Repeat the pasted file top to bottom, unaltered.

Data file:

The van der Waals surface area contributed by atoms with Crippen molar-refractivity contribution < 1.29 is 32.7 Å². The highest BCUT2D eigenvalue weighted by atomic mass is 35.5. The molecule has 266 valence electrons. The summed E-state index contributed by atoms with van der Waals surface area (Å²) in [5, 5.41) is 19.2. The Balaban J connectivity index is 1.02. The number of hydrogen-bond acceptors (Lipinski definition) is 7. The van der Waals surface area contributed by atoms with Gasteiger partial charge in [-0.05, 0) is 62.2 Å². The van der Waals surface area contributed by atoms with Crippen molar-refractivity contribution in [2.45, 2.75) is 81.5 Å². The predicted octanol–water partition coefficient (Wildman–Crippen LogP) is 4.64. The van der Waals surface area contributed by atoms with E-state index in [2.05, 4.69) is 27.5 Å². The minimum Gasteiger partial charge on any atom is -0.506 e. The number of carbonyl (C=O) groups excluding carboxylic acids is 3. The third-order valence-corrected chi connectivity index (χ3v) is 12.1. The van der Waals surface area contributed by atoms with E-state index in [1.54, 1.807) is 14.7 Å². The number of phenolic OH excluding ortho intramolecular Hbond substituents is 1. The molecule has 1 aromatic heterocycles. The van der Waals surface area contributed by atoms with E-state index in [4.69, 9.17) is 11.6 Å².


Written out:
The van der Waals surface area contributed by atoms with Crippen molar-refractivity contribution < 1.29 is 32.7 Å². The highest BCUT2D eigenvalue weighted by atomic mass is 35.5. The molecule has 266 valence electrons. The summed E-state index contributed by atoms with van der Waals surface area (Å²) in [5, 5.41) is 19.2. The Balaban J connectivity index is 1.02. The number of hydrogen-bond acceptors (Lipinski definition) is 7. The van der Waals surface area contributed by atoms with Gasteiger partial charge in [-0.05, 0) is 62.2 Å². The van der Waals surface area contributed by atoms with Crippen molar-refractivity contribution in [2.45, 2.75) is 81.5 Å². The predicted octanol–water partition coefficient (Wildman–Crippen LogP) is 4.64. The van der Waals surface area contributed by atoms with E-state index in [2.05, 4.69) is 27.5 Å². The minimum Gasteiger partial charge on any atom is -0.506 e. The number of carbonyl (C=O) groups excluding carboxylic acids is 3. The third-order valence-corrected chi connectivity index (χ3v) is 12.1. The van der Waals surface area contributed by atoms with E-state index in [1.54, 1.807) is 14.7 Å². The number of phenolic OH excluding ortho intramolecular Hbond substituents is 1. The molecule has 1 aromatic heterocycles. The van der Waals surface area contributed by atoms with E-state index in [4.69, 9.17) is 11.6 Å².